Pandemic life allotted many of us unexpected free time, compelled us to pick up new or old hobbies, and all around made us question and redirect our interests and goals. Some of us learned to paint, some of us baked, and some of us decided to learn a new language. Speaking in a different language
can be not just gratifying, but glamorous.
Who doesn’t want to imagine themselves in Paris
ordering dinner in fluent French, or shopping in Hong Kong and communicating with ease, in Cantonese, to the salesclerk?
Beyond fulfilling a dormant interest or picking up a new hobby, mastering a new language can also lead to better cognitive function. Studies have shown, via MRI scans, that it literally helps you build a larger brain, particularly around the hippocampus and cerebral cortex areas. Gray matter--the quantity of cells and dendrites--becomes more dense. White matter--the fat that encloses axons--helps your brain duplicate neurons, which makes messages travel more quickly. But what does that mean for us practically, both on a day-to-day basis, as well as a long-term one?
1. Learning a new language improves your concentration, which in turn improves academic - and many other types of - performance
Most studies agree that learning a new language can improve our ability to concentrate, at almost any age. In particular, having conquered a new language has shown that the increased concentration is helpful--even in tasks having nothing to do with language--when there are external distractions, like noisy surroundings or lots of movement.
2. Learning a new language improves your executive function skills, i.e., the ability to manage time and organize your tasks
We’d all love the ability to execute the perfect plan, and indeed, learning a new language helps build executive function. Bilinguality entails the ability to switch languages and not use the wrong word at the wrong time, which translates to a better and broader ability to manage our time. We become more aware of both tasks at hand, and the timetable required to complete those tasks. So, taking up our time by learning a new language could actually ultimately lead to more free time!
Brain health and onset of dementia and Alzheimer’s has been shown to get delayed by learning new languages
Learning and using a new language on a regular basis may even slow down the onset of diseases like dementia and Alzheimer’s. We start to lose memory function as early as age twenty-five, but bilingualism can put up some roadblocks. Even picking up a new language later in life can be beneficial; beyond slowing brain aging, it also engages the whole brain. The elderly are generally not required to use skills in the same way they did when they were younger, balancing work and family life; any mental stimulation is bound to bring positive outcomes.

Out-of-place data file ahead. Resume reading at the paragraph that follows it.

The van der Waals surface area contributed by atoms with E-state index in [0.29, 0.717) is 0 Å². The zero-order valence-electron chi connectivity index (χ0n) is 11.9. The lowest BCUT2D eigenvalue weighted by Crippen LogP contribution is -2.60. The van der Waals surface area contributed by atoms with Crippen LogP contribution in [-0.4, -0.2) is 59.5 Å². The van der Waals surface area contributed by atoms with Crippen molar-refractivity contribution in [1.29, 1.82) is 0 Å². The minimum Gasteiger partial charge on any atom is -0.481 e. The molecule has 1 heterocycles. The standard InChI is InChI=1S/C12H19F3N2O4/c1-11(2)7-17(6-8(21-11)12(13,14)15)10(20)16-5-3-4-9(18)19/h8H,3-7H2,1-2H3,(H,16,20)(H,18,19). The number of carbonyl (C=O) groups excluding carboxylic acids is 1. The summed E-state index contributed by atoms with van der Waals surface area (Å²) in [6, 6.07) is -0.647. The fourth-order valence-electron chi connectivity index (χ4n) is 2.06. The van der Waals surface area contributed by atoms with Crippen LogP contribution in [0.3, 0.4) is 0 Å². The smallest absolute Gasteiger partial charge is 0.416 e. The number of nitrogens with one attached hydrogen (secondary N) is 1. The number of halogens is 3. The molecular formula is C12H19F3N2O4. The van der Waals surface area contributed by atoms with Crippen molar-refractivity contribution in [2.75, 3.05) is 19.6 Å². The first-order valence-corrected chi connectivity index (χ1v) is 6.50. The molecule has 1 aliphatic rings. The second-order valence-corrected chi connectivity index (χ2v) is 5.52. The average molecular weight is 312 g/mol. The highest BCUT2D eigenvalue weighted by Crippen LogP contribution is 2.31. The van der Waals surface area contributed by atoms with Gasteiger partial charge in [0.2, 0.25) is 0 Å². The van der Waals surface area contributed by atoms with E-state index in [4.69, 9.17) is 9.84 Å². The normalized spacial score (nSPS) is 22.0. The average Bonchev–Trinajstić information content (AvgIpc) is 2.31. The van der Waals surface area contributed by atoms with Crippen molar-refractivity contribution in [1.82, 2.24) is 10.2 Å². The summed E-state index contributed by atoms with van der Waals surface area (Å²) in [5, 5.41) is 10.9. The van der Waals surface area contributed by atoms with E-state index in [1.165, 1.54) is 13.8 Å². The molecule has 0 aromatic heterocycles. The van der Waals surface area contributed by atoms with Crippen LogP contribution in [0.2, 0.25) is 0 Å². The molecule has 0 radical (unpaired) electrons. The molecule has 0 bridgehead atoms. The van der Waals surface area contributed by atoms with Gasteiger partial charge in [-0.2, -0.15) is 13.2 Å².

Learning new languages increases creativity.
Learning a new language isn’t simply a matter of memorizing new words; it innately forces you to contextualize new words, which means gaining a new, broader cultural awareness. You’ll have a more direct insight into different ways the world thinks and works. Flexing these cognitive muscles essentially makes you think outside the box, which lends to enhanced creativity.
Social and emotional intelligence is improved when you learn a new language.
Being able to converse in a different language leads to a variety of social benefits. The simple ability to communicate with people from entirely different cultures will allow for exposure to norms, ideas, and beliefs we may have never otherwise thought about. Gaining a global perspective creates a stronger ability to sympathize, empathize, and therefore, learn from others and the world around us.
Does learning a new language have any downsides?
There is not much existing opposition to the benefits of learning a new language. Some worry that teaching a child two languages at too young of an age might slow down their learning of both languages, but the primary scientific evidence that supports this is applied to children who have suffered previous trauma due to relocation. Others are concerned that asking children to learn a new language may be too stressful; the benefits, however, seem to outweigh most associated stress factors.
What language should you learn?
Do you want to learn a new language, but don’t have a particular one in mind? You might start by refreshing yourself on languages you learned in high school or college, and see if you want to explore it further--you might be surprised at how many of the basics you remember! Or, you might want to choose by global popularity--Mandarin Chinese is the most prevalently used language in the world, with over a billion speakers. Spanish is widely spoken in the United States, so you might desire the ability to be able to converse with a wider range of people in America. But for whatever reasons, you may choose to learn Korean online, which is also a reasonable option if you have family in Korean or will be working or studying there.
Whatever language you opt to conquer, go forth knowing that the benefits are many!